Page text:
Today we’re island hopping over to gorgeous Sardinia to celebrate the Festa dei Candelieri in Sassari. Every 14th of August, Sardinia’s second largest city is overrun with 3-metre-long wooden candlesticks adorned with colourful silk ribbons, flowers and veils, drumbeats and many, many chanting spectators.

The origins of the ritual are disputed, but many believe that the tradition dates back to medieval times when people from Pisa settled on the island and brought their candle-making heritage with them. A 1265 record indicates that a candle of a specific form, weight and amount of wax was to be offered yearly for the Feast of the Assumption in the middle of August. Indeed, similar candle-centric celebrations are held throughout Tuscany, the region of Pisa, especially around the 15th of August.

It is undisputed, however, that from the late sixteenth century on, the candlesticks in Sardinia have come to be symbols of devotion and gratitude to the Madonna for helping the island survive the Plague.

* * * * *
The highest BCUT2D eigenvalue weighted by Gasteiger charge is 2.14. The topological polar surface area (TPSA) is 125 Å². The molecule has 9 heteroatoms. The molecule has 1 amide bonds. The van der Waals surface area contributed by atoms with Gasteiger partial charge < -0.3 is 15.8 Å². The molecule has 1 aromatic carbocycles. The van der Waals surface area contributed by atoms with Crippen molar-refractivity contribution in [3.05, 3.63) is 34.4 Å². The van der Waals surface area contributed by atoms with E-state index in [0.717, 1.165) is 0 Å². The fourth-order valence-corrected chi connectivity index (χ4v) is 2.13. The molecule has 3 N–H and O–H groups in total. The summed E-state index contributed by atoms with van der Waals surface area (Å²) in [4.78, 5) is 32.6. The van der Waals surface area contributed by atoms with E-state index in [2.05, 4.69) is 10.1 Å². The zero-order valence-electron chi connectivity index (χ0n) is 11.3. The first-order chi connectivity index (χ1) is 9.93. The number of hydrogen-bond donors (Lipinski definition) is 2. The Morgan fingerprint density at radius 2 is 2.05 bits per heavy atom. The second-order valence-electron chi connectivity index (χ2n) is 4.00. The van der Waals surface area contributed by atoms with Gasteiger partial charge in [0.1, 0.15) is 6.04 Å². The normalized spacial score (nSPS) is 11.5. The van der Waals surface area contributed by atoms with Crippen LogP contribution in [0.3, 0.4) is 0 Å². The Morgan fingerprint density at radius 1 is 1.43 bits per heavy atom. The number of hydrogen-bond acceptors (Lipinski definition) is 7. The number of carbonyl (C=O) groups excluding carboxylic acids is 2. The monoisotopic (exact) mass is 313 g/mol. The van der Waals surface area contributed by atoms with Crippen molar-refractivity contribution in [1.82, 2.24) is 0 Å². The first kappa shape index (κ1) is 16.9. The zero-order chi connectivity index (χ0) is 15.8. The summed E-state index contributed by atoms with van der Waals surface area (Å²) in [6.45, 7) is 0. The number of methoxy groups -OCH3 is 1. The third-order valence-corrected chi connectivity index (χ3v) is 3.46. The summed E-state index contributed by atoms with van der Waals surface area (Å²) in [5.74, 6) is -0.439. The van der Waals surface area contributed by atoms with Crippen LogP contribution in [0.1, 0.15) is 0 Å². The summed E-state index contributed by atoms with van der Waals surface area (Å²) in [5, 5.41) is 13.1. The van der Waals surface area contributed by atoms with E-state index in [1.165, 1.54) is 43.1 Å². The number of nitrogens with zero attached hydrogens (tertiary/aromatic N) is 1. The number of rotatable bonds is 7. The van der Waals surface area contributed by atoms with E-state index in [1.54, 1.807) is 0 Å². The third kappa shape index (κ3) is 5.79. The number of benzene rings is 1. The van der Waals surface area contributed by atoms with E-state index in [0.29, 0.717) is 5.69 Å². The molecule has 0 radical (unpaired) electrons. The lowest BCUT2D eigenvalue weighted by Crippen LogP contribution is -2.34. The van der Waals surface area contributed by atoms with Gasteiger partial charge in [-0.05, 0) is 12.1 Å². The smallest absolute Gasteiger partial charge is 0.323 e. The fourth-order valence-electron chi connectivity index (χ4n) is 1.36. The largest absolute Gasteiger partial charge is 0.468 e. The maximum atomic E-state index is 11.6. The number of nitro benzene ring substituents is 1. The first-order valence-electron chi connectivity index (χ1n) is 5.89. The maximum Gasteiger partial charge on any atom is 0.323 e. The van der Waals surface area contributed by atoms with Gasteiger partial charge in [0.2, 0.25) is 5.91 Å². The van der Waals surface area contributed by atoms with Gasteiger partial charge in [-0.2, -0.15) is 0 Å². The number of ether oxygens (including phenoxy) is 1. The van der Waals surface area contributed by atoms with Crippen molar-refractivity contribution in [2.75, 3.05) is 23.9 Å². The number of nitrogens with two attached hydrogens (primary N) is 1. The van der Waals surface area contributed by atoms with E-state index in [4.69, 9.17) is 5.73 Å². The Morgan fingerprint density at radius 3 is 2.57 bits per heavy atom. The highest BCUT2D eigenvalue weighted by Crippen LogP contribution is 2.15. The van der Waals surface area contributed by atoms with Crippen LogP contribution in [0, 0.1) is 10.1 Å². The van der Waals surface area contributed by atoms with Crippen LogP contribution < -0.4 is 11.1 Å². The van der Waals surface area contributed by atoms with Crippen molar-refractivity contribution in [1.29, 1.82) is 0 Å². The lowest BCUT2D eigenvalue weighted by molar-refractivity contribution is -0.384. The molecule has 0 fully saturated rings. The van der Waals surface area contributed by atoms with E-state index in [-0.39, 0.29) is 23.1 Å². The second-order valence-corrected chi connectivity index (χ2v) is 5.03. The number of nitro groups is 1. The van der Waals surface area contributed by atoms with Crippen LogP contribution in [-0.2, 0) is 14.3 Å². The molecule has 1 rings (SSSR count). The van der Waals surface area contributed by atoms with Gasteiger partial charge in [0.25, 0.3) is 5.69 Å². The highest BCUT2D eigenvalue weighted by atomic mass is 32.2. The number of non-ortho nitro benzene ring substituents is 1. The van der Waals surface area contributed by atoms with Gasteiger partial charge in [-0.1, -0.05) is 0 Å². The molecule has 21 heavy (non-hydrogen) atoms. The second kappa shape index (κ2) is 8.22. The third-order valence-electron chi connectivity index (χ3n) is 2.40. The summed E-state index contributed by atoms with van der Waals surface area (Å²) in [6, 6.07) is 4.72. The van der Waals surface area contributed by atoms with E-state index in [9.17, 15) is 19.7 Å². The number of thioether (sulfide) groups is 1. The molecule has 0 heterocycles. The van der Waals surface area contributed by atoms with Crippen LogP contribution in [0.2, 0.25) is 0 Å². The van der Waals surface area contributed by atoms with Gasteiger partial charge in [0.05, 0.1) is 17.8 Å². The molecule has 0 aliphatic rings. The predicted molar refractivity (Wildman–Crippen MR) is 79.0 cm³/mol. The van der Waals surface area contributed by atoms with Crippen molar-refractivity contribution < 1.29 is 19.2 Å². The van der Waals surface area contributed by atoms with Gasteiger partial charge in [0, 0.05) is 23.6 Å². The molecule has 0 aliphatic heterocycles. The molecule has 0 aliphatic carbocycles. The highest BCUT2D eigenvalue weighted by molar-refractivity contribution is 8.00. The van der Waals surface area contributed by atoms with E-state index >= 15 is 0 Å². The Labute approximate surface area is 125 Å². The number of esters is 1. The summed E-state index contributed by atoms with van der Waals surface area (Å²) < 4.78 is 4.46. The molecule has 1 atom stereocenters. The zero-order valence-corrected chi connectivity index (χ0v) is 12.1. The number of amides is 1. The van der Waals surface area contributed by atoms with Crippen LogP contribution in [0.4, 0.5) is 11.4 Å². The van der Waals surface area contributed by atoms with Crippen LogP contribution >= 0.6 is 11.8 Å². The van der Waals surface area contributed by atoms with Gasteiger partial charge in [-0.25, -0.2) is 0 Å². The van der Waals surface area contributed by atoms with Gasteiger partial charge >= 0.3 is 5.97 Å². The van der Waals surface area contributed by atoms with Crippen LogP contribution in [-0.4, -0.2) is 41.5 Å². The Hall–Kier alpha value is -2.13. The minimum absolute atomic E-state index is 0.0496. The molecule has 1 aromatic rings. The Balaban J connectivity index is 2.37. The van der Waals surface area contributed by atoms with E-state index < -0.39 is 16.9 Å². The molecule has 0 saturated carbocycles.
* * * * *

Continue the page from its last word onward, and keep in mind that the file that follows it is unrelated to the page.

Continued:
And so each year, men dressed in traditional Sardinian costumes dance through the streets of Sassari while supporting giant candlesticks on their shoulders, accompanied by a steady drum beat and the faint sweet tweets of a fife as seen and heard here:

Along with the celebration in Sassari, the Candelieri also appear in Nulvi on the 14th of August and in Ploaghe and Iglesias on the 15th.

I’m partial to the fife, but what’s your favourite part of this spectacular show?

Official website: Candelieri di Sardegna

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Michelle Fabio is a freelance writer and attorney who has lived in her ancestors’ village in Calabria, the toe of the boot, since 2003. You can read more about Michelle, her writing, Calabrian fiancé Paolo, trilingual (English, Italian, Calabrese) dogs Luna and Stella and experiments in the kitchen at Bleeding Espresso.